As web pages gain both functionality and content, they often develop visual clutter that can frustrate users. An extreme example would be something like HavenWorks, where so much information is crammed into the space that the page is practically unusable. The desktop GUI has windows to help organize all the user's information: allowing the user to re-position material, rearrange it, and hide or close it when it is not needed. People are used to GUI windows as a way of practically managing large amounts of content, and as web applications become increasingly complex, it makes sense for the window to make a jump to the web page.
We developed a simple library that allows developers create windows in their web pages, simply by adding a class to the content they want in a window. End users will be able to move, resize, minimize, and even remove these elements within the page.
What it DoesEdit
In order to use our windowing kit, a developer needs to include a couple resources in their file system:
- The Windowing.js library, containing the code to generate windows from the DOM
- The windowing stylesheet, which styles the generated windows appropriately
- The background image for the window header
where PATH is the relative (or absolute) path to these resources
Finally, to make content a window, the developer just needs to wrap the content in a div and apply the "window" class to it. The developer can also supply a title caption for the window, along with default size and position. For example, one such div might look like:
<div class="window" caption="My Caption" style="height:100x; width:200px; position:absolute; left:95px; top:15px;">I am a window!</div>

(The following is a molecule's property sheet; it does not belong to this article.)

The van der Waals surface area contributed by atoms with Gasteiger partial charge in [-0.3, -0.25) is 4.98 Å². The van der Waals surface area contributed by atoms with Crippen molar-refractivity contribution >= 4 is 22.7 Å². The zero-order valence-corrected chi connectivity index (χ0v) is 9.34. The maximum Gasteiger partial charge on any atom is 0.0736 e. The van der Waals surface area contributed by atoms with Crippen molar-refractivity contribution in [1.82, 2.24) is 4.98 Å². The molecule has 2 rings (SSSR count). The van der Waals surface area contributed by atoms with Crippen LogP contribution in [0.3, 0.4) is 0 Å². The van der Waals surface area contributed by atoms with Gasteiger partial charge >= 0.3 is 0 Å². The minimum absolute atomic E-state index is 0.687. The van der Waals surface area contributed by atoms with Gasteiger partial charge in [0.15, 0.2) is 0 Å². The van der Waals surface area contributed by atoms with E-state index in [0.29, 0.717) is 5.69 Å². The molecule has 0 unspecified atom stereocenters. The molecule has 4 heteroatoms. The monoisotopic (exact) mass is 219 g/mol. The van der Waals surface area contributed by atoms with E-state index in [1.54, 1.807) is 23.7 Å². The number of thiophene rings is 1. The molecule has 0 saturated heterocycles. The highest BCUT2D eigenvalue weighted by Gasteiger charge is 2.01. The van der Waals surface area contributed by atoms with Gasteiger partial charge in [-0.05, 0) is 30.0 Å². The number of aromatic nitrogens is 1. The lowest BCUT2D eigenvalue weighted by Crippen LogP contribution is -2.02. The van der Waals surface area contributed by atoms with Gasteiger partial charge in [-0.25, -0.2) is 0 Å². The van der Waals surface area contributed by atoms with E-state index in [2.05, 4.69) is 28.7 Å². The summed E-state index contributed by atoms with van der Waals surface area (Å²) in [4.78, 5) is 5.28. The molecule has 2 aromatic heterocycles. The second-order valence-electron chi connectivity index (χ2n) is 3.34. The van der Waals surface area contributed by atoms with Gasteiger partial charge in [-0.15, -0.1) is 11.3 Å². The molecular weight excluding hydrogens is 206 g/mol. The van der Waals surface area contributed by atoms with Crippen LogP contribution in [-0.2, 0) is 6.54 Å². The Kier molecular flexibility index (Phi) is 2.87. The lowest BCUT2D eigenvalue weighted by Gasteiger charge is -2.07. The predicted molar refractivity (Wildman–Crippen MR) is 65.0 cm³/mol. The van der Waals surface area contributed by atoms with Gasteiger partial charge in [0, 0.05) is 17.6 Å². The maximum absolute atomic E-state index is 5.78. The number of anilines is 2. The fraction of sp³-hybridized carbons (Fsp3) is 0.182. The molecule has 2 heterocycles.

We aimed to make creating windows as painless and fluid as possible for the web developer. Thus, he or she can simply modify an existing html document with divs to create new windows. However, it is also possible to functionally create windows, if the developer wants to generate one dynamically. To create a simple window, a developer could just write:
Clients see simple windows within the developer's web page. These windows can be:
- Moved by clicking and dragging on the title bar
- Resized by clicking and dragging the resize icon in the lower right
- Minimized by clicking on the "-" icon in the upper right
- Restored by clicking on the "+" icon in the upper right when the window is minimized
- Closed by clicking on the "x" icon in the upper right
Only non-minimized windows can be minimized, and only minimized windows can be restored. The icon for "-" changes to "+" when the window is minimized, and back to "-" when it is restored. The minimize action and restore action both have smooth transitions, and the close action has a simple fade animation.
ExampleEditFor an example of the window system in action, click here.
The functionality for dragging, resizing, and minimizing the windows is then added to the outer window div itself, using some of the jQuery UI tools. This allows for much of the functionality that we are used to from desktop windows.